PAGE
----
Dentists have decreased the amount of opioid prescriptions they write by nearly 500,000—but some believe it’s not enough.
Three years ago, P. Angela Rake decided to make a major change at her oral surgery practice.
“After the loss of Prince, I just drew a line in the sand that I’m going to change my prescribing practices,” Rake said, according to The Chicago Tribune. In just two years, she reduced the amount of opioids she was prescribing by 70%.
It wasn’t just the death of the superstar that moved her. Rake had also seen her own brother get hooked on opioids that he was given during cancer treatment. Having seen firsthand the dangers of opioid addiction, she knew that she couldn’t continue to prescribe opioids to her patients in the usual manner.
Today, she only prescribes opioids when absolutely necessary. The patients who do need opioids get few pills and lower doses. Rake now says she feels like the opioid industry deceived her.
“When these drugs came into being routinely prescribed, the industry-funded message we were being told was that the risk of addiction was less than 1 percent. We were misled.”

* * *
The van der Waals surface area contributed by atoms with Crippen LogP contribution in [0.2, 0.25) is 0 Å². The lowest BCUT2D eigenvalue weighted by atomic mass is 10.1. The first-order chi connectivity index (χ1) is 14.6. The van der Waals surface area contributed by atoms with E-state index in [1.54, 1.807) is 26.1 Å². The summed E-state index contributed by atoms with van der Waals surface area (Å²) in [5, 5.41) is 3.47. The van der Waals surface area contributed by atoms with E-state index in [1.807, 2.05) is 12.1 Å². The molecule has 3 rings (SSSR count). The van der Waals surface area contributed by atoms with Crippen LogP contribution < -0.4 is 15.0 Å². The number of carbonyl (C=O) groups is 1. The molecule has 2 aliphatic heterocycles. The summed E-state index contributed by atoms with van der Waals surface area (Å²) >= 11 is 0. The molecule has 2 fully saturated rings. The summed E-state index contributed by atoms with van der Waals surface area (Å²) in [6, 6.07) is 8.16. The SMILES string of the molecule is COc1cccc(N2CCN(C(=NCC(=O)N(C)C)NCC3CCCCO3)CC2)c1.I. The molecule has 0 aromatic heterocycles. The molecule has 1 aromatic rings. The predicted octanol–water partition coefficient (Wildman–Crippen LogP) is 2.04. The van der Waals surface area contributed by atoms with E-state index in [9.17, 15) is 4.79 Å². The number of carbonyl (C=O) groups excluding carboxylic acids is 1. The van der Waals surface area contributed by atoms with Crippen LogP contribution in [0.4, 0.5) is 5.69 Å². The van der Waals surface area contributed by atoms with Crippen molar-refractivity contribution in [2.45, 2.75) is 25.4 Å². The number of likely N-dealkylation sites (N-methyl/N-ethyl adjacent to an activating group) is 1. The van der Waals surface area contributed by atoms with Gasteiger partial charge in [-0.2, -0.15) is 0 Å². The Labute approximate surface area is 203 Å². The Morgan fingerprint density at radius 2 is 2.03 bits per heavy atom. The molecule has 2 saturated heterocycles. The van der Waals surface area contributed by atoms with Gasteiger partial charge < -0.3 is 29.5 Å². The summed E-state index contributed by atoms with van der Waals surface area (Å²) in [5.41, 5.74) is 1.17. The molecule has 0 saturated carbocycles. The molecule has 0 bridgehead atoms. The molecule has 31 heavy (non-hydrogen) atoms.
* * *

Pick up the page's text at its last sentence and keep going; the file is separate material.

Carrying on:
The truth is that the risk of addiction for young people given opioids after oral surgery is closer to 6%. Now, more dentists are becoming aware of the danger of these pills for the youngest patients, said Andrew Kolodny, co-director of opioid treatment research at Brandeis University.
“Dentists and oral surgeons are the No. 1 prescribers of opioids to teenagers. What’s so disturbing is that it’s so unnecessary. These are kids who could have gotten Advil and Tylenol,” he said. “It’s almost a rite of passage in the United States having your wisdom teeth out. The aggressive prescribing of opioids to adolescents may be why we’re in an epidemic.”
Dentists have decreased the amount of opioid prescriptions they write by nearly half a million, from 18.5 million in 2012 to 18.1 million in 2017. However, that’s a far cry from the 70% reduction that Rake made, and some within the industry say it is not enough.
Romesh Nalliah, who teaches at the University of Michigan School of Dentistry and has studied opioid prescribing among dentists, said that dentists are concerned about customer satisfaction, and sometimes that relies on doling out opioids.
“Dentists are also business owners. They don’t want patients to say, ‘Dr. Nalliah did my extraction, and now I’m in agony,’” Nalliah said. Despite that, he has now changed the way that he prescribes opioids, and urges others in the field to do the same.
He said, ”I don’t want to be responsible for someone becoming addicted to opioids. I personally think we can cut opioid prescribing in dentistry to less than half of what we do now.”